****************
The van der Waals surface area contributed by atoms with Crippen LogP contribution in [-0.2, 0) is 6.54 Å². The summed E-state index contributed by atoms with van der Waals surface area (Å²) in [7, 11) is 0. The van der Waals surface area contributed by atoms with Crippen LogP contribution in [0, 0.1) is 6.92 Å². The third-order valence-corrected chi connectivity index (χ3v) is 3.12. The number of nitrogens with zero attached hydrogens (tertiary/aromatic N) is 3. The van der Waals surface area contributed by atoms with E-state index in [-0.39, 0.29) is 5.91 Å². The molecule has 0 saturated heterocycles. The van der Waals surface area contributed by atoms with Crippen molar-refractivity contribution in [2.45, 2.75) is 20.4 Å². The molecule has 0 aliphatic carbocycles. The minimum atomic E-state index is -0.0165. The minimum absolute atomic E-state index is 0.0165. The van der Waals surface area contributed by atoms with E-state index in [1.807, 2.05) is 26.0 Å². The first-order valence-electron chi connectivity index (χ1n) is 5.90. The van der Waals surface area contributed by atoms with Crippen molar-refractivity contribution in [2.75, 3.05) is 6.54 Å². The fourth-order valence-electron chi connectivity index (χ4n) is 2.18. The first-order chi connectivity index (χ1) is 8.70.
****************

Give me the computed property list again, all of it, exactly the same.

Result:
The van der Waals surface area contributed by atoms with Crippen LogP contribution in [-0.2, 0) is 6.54 Å². The summed E-state index contributed by atoms with van der Waals surface area (Å²) in [7, 11) is 0. The van der Waals surface area contributed by atoms with Crippen LogP contribution in [0, 0.1) is 6.92 Å². The third-order valence-corrected chi connectivity index (χ3v) is 3.12. The number of nitrogens with zero attached hydrogens (tertiary/aromatic N) is 3. The van der Waals surface area contributed by atoms with E-state index in [-0.39, 0.29) is 5.91 Å². The molecule has 0 saturated heterocycles. The van der Waals surface area contributed by atoms with Crippen molar-refractivity contribution in [2.45, 2.75) is 20.4 Å². The molecule has 0 aliphatic carbocycles. The minimum atomic E-state index is -0.0165. The minimum absolute atomic E-state index is 0.0165. The van der Waals surface area contributed by atoms with E-state index in [1.807, 2.05) is 26.0 Å². The first-order valence-electron chi connectivity index (χ1n) is 5.90. The van der Waals surface area contributed by atoms with Crippen molar-refractivity contribution in [2.75, 3.05) is 6.54 Å². The fourth-order valence-electron chi connectivity index (χ4n) is 2.18. The first-order chi connectivity index (χ1) is 8.70.